March 28 (Bloomberg) -- Egypt plans to sell 27.5 billion Egyptian pounds ($4.6 billion) of treasury bonds in the next quarter, the most in a three-month period since the start of uprisings last year, as yields declined. Dollar bonds dropped.
The government will offer three-, five-, seven- and 10-year securities in the fiscal fourth-quarter starting April, according to a sale plan on the finance ministry’s website yesterday. Egypt seeks to raise a combined 150 billion pounds from the sale of bonds and bills in the period. It last sold 10-year notes in January 2011 at an average yield of 13.04 percent and sever-year notes to yield 16.88 percent almost two weeks ago.
The finance ministry halted the sale of treasury bonds after the start of the revolt that ousted President Hosni Mubarak more than a year ago to avoid paying higher yields. Rising borrowing costs forced the government to fall 14 percent short of the 170 billion pounds it planned to raise this quarter.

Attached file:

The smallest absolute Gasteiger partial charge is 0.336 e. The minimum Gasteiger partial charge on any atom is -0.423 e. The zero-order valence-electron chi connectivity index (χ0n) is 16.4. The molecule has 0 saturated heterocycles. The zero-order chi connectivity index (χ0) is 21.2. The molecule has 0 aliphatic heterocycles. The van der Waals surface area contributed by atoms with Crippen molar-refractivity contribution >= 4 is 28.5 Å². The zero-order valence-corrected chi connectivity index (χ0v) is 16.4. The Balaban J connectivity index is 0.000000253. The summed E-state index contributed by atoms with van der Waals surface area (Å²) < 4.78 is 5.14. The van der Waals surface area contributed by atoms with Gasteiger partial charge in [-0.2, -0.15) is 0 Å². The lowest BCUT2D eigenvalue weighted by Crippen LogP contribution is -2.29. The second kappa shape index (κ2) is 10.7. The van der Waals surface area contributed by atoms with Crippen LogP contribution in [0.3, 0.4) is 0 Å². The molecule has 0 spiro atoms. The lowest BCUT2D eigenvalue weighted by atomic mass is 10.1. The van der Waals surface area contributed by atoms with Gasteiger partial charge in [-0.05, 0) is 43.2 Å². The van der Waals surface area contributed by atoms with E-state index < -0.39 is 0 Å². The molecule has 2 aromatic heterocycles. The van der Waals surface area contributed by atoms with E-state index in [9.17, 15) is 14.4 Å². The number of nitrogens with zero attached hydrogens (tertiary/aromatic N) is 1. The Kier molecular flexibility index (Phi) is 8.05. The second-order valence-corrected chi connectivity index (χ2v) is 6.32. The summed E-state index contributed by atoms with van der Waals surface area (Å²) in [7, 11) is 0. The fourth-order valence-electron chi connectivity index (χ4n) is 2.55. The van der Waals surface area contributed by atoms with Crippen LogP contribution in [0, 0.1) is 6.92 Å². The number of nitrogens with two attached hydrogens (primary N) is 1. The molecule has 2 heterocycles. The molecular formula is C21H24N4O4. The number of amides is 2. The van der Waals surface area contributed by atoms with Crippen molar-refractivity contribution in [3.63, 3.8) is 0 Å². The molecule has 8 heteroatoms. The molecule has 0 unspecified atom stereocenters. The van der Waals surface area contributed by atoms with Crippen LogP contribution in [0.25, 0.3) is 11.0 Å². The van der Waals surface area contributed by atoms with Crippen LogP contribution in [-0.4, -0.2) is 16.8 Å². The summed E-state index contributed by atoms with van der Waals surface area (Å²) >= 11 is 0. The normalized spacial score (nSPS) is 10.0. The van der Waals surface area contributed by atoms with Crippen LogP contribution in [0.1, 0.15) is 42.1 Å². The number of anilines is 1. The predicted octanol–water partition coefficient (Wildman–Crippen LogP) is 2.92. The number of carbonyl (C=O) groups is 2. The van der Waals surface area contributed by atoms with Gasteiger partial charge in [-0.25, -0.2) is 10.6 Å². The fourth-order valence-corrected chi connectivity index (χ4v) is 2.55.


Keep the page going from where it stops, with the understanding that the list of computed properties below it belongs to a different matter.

Yields on bills have leveled off in the past month, with rates on one-year securities dropping 21 basis points from 15.975 percent on Feb. 9, the highest since Bloomberg started tracking the data in 2006. The yields on the one-year notes had surged 518 basis points, or 5.18 percentage points, since the start of the demonstrations last year to 15.768 percent at an auction on March 22.
The central bank on March 20 reduced by two percentage points the local-currency reserve requirement for banks to help “ease credit conditions in the market.” The ratio now stands at 12 percent.
The yield on the 5.75 percent dollar bonds due in 2020 advanced 3 basis points to 6.41 percent at 12:40 p.m. in Cairo, the highest level since March 19, according to prices compiled by Bloomberg. The Egyptian pound was little-changed at 6.0375 a dollar.
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